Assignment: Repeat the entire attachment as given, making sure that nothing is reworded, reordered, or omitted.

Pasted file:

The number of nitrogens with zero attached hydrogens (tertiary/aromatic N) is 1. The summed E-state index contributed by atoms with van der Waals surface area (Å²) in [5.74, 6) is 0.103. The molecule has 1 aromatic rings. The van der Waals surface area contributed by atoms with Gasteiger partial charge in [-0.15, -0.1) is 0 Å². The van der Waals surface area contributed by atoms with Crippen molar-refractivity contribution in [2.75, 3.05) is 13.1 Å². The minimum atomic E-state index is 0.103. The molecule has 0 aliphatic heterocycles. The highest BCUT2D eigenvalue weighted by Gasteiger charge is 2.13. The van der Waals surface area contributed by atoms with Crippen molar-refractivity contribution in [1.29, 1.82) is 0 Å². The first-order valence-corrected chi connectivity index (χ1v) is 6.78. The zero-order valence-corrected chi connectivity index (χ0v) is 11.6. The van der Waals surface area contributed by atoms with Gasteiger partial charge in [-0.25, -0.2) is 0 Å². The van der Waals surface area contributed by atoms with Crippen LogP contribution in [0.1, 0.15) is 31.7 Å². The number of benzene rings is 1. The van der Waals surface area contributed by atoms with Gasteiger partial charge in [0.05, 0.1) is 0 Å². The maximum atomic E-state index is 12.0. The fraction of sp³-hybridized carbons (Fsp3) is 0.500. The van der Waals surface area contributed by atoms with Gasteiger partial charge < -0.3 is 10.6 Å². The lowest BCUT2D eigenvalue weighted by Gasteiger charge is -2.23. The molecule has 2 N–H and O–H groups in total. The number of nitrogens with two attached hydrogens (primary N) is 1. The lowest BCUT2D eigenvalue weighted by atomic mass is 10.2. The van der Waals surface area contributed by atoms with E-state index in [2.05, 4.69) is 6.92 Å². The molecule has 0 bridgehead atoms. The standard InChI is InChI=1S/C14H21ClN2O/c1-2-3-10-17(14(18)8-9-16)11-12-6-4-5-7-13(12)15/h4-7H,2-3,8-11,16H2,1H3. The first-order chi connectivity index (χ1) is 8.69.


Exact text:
The number of nitrogens with zero attached hydrogens (tertiary/aromatic N) is 1. The summed E-state index contributed by atoms with van der Waals surface area (Å²) in [5.74, 6) is 0.103. The molecule has 1 aromatic rings. The van der Waals surface area contributed by atoms with Gasteiger partial charge in [-0.15, -0.1) is 0 Å². The van der Waals surface area contributed by atoms with Crippen molar-refractivity contribution in [2.75, 3.05) is 13.1 Å². The minimum atomic E-state index is 0.103. The molecule has 0 aliphatic heterocycles. The highest BCUT2D eigenvalue weighted by Gasteiger charge is 2.13. The van der Waals surface area contributed by atoms with Crippen molar-refractivity contribution in [1.29, 1.82) is 0 Å². The first-order valence-corrected chi connectivity index (χ1v) is 6.78. The zero-order valence-corrected chi connectivity index (χ0v) is 11.6. The van der Waals surface area contributed by atoms with Gasteiger partial charge in [-0.25, -0.2) is 0 Å². The van der Waals surface area contributed by atoms with Crippen LogP contribution in [0.1, 0.15) is 31.7 Å². The number of benzene rings is 1. The van der Waals surface area contributed by atoms with Gasteiger partial charge in [0.05, 0.1) is 0 Å². The maximum atomic E-state index is 12.0. The fraction of sp³-hybridized carbons (Fsp3) is 0.500. The van der Waals surface area contributed by atoms with Gasteiger partial charge < -0.3 is 10.6 Å². The lowest BCUT2D eigenvalue weighted by Gasteiger charge is -2.23. The molecule has 2 N–H and O–H groups in total. The number of nitrogens with two attached hydrogens (primary N) is 1. The lowest BCUT2D eigenvalue weighted by atomic mass is 10.2. The van der Waals surface area contributed by atoms with E-state index in [2.05, 4.69) is 6.92 Å². The molecule has 0 bridgehead atoms. The standard InChI is InChI=1S/C14H21ClN2O/c1-2-3-10-17(14(18)8-9-16)11-12-6-4-5-7-13(12)15/h4-7H,2-3,8-11,16H2,1H3. The first-order chi connectivity index (χ1) is 8.69.